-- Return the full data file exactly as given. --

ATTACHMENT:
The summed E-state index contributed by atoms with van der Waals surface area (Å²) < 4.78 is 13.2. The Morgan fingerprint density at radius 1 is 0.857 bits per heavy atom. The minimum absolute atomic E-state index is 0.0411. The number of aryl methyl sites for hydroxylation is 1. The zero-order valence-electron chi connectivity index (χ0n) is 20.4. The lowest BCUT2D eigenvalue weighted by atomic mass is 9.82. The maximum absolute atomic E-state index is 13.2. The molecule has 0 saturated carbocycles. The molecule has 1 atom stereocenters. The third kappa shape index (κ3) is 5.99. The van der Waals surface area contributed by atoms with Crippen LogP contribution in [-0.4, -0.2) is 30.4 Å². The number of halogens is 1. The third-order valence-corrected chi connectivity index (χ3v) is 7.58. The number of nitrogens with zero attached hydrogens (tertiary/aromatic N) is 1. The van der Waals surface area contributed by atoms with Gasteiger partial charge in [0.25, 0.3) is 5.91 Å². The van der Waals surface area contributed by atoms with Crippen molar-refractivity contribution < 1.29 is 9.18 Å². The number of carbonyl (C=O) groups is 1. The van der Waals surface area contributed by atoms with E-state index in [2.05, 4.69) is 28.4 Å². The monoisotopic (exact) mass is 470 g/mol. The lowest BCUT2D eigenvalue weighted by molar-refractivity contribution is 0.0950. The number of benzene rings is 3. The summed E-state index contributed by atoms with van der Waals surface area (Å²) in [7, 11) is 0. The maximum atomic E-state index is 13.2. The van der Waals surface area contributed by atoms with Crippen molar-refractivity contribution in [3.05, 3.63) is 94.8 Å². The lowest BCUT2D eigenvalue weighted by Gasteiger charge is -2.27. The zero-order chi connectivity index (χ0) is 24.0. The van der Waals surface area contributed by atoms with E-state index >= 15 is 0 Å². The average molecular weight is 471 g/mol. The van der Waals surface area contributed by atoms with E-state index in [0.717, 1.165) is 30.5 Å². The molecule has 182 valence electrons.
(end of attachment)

The summed E-state index contributed by atoms with van der Waals surface area (Å²) < 4.78 is 13.2. The Morgan fingerprint density at radius 1 is 0.857 bits per heavy atom. The minimum absolute atomic E-state index is 0.0411. The number of aryl methyl sites for hydroxylation is 1. The zero-order valence-electron chi connectivity index (χ0n) is 20.4. The lowest BCUT2D eigenvalue weighted by atomic mass is 9.82. The maximum absolute atomic E-state index is 13.2. The molecule has 0 saturated carbocycles. The molecule has 1 atom stereocenters. The third kappa shape index (κ3) is 5.99. The van der Waals surface area contributed by atoms with Crippen LogP contribution in [-0.4, -0.2) is 30.4 Å². The number of halogens is 1. The third-order valence-corrected chi connectivity index (χ3v) is 7.58. The number of nitrogens with zero attached hydrogens (tertiary/aromatic N) is 1. The van der Waals surface area contributed by atoms with Gasteiger partial charge in [0.25, 0.3) is 5.91 Å². The van der Waals surface area contributed by atoms with Crippen molar-refractivity contribution < 1.29 is 9.18 Å². The number of carbonyl (C=O) groups is 1. The van der Waals surface area contributed by atoms with E-state index in [2.05, 4.69) is 28.4 Å². The monoisotopic (exact) mass is 470 g/mol. The lowest BCUT2D eigenvalue weighted by molar-refractivity contribution is 0.0950. The number of benzene rings is 3. The summed E-state index contributed by atoms with van der Waals surface area (Å²) in [7, 11) is 0. The maximum atomic E-state index is 13.2. The van der Waals surface area contributed by atoms with Crippen molar-refractivity contribution in [3.05, 3.63) is 94.8 Å². The lowest BCUT2D eigenvalue weighted by Gasteiger charge is -2.27. The zero-order chi connectivity index (χ0) is 24.0. The van der Waals surface area contributed by atoms with E-state index >= 15 is 0 Å². The average molecular weight is 471 g/mol. The van der Waals surface area contributed by atoms with E-state index in [0.717, 1.165) is 30.5 Å². The molecule has 182 valence electrons.